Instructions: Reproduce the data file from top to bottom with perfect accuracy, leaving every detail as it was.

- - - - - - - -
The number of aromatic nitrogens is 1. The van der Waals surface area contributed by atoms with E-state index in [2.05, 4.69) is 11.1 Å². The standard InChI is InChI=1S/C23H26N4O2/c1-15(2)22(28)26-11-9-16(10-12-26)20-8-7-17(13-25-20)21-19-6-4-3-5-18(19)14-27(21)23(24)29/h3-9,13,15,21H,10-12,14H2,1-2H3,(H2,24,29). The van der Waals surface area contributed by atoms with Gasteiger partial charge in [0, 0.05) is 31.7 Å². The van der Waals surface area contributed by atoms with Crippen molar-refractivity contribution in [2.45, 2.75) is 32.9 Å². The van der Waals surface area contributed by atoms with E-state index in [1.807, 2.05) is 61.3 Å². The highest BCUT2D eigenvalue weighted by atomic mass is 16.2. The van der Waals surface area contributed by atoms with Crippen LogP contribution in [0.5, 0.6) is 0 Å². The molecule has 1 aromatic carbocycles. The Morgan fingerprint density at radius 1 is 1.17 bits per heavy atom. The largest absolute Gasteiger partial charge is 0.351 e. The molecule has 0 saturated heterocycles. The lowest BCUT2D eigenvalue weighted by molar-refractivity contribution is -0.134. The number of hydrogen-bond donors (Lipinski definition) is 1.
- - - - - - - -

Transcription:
The number of aromatic nitrogens is 1. The van der Waals surface area contributed by atoms with E-state index in [2.05, 4.69) is 11.1 Å². The standard InChI is InChI=1S/C23H26N4O2/c1-15(2)22(28)26-11-9-16(10-12-26)20-8-7-17(13-25-20)21-19-6-4-3-5-18(19)14-27(21)23(24)29/h3-9,13,15,21H,10-12,14H2,1-2H3,(H2,24,29). The van der Waals surface area contributed by atoms with Gasteiger partial charge in [0, 0.05) is 31.7 Å². The van der Waals surface area contributed by atoms with Crippen molar-refractivity contribution in [2.45, 2.75) is 32.9 Å². The van der Waals surface area contributed by atoms with E-state index in [1.807, 2.05) is 61.3 Å². The highest BCUT2D eigenvalue weighted by atomic mass is 16.2. The van der Waals surface area contributed by atoms with Crippen LogP contribution in [0.5, 0.6) is 0 Å². The molecule has 1 aromatic carbocycles. The Morgan fingerprint density at radius 1 is 1.17 bits per heavy atom. The largest absolute Gasteiger partial charge is 0.351 e. The molecule has 0 saturated heterocycles. The lowest BCUT2D eigenvalue weighted by molar-refractivity contribution is -0.134. The number of hydrogen-bond donors (Lipinski definition) is 1.